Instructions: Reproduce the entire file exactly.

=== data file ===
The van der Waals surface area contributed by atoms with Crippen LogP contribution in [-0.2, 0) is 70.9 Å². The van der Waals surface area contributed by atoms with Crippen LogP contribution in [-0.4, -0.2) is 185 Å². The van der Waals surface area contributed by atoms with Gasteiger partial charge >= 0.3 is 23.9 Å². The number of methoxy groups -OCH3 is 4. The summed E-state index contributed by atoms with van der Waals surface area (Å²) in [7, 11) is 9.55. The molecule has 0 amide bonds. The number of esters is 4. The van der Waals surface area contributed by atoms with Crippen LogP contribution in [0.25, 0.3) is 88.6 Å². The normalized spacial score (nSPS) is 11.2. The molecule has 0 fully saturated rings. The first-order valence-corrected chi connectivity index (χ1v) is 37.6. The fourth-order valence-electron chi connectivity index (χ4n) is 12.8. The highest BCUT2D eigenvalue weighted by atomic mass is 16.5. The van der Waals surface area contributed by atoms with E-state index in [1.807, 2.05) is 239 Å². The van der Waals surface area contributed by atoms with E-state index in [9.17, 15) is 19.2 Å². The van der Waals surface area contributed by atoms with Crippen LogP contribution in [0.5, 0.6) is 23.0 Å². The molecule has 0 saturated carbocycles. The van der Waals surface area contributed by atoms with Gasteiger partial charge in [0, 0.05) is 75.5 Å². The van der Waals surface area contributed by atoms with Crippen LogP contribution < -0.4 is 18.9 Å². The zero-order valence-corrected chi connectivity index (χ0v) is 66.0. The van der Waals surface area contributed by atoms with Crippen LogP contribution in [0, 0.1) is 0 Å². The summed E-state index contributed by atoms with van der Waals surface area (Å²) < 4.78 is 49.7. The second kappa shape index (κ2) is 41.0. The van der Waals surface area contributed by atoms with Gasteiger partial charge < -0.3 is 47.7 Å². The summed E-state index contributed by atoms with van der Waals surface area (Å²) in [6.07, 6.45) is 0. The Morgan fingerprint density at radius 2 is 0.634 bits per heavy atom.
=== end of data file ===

The van der Waals surface area contributed by atoms with Crippen LogP contribution in [-0.2, 0) is 70.9 Å². The van der Waals surface area contributed by atoms with Crippen LogP contribution in [-0.4, -0.2) is 185 Å². The van der Waals surface area contributed by atoms with Gasteiger partial charge >= 0.3 is 23.9 Å². The number of methoxy groups -OCH3 is 4. The summed E-state index contributed by atoms with van der Waals surface area (Å²) in [7, 11) is 9.55. The molecule has 0 amide bonds. The number of esters is 4. The van der Waals surface area contributed by atoms with Crippen LogP contribution in [0.25, 0.3) is 88.6 Å². The normalized spacial score (nSPS) is 11.2. The molecule has 0 fully saturated rings. The first-order valence-corrected chi connectivity index (χ1v) is 37.6. The fourth-order valence-electron chi connectivity index (χ4n) is 12.8. The highest BCUT2D eigenvalue weighted by atomic mass is 16.5. The van der Waals surface area contributed by atoms with E-state index in [1.807, 2.05) is 239 Å². The van der Waals surface area contributed by atoms with E-state index in [9.17, 15) is 19.2 Å². The van der Waals surface area contributed by atoms with Crippen LogP contribution in [0.5, 0.6) is 23.0 Å². The molecule has 0 saturated carbocycles. The van der Waals surface area contributed by atoms with Gasteiger partial charge in [0, 0.05) is 75.5 Å². The van der Waals surface area contributed by atoms with Crippen LogP contribution < -0.4 is 18.9 Å². The zero-order valence-corrected chi connectivity index (χ0v) is 66.0. The van der Waals surface area contributed by atoms with Crippen LogP contribution in [0, 0.1) is 0 Å². The summed E-state index contributed by atoms with van der Waals surface area (Å²) < 4.78 is 49.7. The second kappa shape index (κ2) is 41.0. The van der Waals surface area contributed by atoms with Gasteiger partial charge < -0.3 is 47.7 Å². The summed E-state index contributed by atoms with van der Waals surface area (Å²) in [6.07, 6.45) is 0. The Morgan fingerprint density at radius 2 is 0.634 bits per heavy atom.